2. E.T. said,

    January 4, 2017 @ 5:31 pm

    酉 does not refer to poultry in any language. The original (archaic) meaning is "wine vessel", and in the context of the 12 earthly branches it is basically a numeral (10) as far as I understand. I don’t believe there are any local differences in terms of the animals associated with each branch; there are some difference in characters used (such as 犬 vs. 狗), but both Chinese and Japanese use 鶏 for the coming year.

    Anyway, the gender of the fowl in question is uncertain. Prof. Mair had a post regarding confusion around the year of the sheep/goat two years ago:
    Year of the ovicaprid

  3. krogerfoot said,

    January 4, 2017 @ 7:11 pm

    As I'm sure many others will point out, J.W. Brewer is absolutely right that in Japan this is 酉年, and that the bird in question is definitely 鶏・ニワトリ, niwatori, chicken. The only consensus on why 酉 tori has come to stand for "bird" in the Chinese zodiac, at least to my Googling, is "no one knows." Articles like this one note that 酉 tori traditionally denoted six o'clock ("time for a drink"), which leads some to surmise that it was used in place of 鶏 for the benefit of the unlettered populace. This explanation isn't terribly convincing, but at any rate my Japanese Google trail is littered with posts reminding people to write 酉 and not 鶏 on their New Year's cards.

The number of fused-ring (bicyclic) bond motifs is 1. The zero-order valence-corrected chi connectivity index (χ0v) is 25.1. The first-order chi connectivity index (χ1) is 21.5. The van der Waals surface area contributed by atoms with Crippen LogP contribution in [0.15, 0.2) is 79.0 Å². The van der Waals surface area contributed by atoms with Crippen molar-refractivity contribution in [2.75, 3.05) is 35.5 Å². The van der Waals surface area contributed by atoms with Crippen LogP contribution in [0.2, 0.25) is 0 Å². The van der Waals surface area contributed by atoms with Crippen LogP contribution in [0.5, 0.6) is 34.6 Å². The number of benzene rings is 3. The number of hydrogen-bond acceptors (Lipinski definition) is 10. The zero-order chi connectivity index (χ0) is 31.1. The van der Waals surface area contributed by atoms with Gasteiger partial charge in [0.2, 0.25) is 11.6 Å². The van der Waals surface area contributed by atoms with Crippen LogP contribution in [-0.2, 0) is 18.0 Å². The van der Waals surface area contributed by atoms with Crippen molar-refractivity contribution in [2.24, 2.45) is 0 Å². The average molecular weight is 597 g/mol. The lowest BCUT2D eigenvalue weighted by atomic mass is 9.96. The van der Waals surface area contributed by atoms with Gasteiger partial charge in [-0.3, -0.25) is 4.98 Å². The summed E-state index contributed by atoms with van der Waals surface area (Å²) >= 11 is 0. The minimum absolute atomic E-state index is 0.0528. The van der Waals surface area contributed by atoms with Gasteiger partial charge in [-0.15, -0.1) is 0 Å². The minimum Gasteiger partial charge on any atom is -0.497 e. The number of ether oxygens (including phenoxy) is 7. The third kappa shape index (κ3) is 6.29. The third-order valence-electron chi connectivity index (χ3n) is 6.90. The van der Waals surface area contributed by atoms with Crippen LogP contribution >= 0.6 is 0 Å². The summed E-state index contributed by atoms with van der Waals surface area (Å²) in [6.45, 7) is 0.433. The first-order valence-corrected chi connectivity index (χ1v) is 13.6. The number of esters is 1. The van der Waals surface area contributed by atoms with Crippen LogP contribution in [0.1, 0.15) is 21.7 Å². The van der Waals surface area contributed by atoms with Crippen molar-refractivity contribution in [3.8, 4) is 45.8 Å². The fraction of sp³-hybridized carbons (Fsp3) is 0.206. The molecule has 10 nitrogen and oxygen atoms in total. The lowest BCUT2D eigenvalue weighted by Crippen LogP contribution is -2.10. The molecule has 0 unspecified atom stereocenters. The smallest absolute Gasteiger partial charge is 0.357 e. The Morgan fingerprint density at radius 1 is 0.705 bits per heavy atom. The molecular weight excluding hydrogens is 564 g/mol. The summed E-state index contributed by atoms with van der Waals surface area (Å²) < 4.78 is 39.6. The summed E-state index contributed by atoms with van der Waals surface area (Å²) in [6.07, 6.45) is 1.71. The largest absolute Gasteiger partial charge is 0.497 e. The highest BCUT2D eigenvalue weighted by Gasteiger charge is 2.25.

From the post mentioned above:


  4. J.W. Brewer said,

    January 4, 2017 @ 9:53 pm

    OK, but contrary to the perhaps unnecessarily masculinist tradition of English translation, actual Japanese practice is consistent that the bird for the year of the 酉 is a 鶏 that could equally well be of either sex, not even presumptively a specifically male 雄鶏?

  5. liuyao said,

    January 4, 2017 @ 11:30 pm

    Not sure if everyone is aware that 酉 (yǒu in MSM), being the 10th of the 12 earthly stems, matches with the 10th animal in the "zodiac." This (coming) year, for instance, is year 丁酉. When referring to two-hour period of the day, 酉 is 5:00 to 7:00 PM.

    Do the Japanese mistake the other earthly stems for the corresponding animals?

  6. satkomuni said,

    January 5, 2017 @ 6:32 am

    No, it's not a mistake. The years according to the old calendar are numbered in a cycle of sixty, counted off using the ten "Heavenly Stems" 天干 (甲、乙、丙、丁、戊、己、庚、辛、壬、癸) and the twelve "Earthly Branches" 地支 (子、丑、寅、卯、辰、巳、午、未、申、酉、戌、亥), like this: 甲子、乙丑、丙寅、…癸酉、甲戌、乙亥、丙子、…

    Baike says the twelve animal signs developed independently, and earlier, and then were associated with the twelve Branches system that was popular in the Han, imho probably just because associating things with other things was, like, cutting edge science in the Han (cf. 四神五行,淮南子 etc.).

  7. Yerushalmi said,

    January 5, 2017 @ 6:45 am

    Well, he's just generally a fowl-mouthed person.

  8. Victor Mair said,

    January 5, 2017 @ 9:15 am

    satkomuni did not understand the thrust of liuyao's question, which is essentially the same as one I had, namely, do the Japanese give kun animal readings for each of the 12 Branches?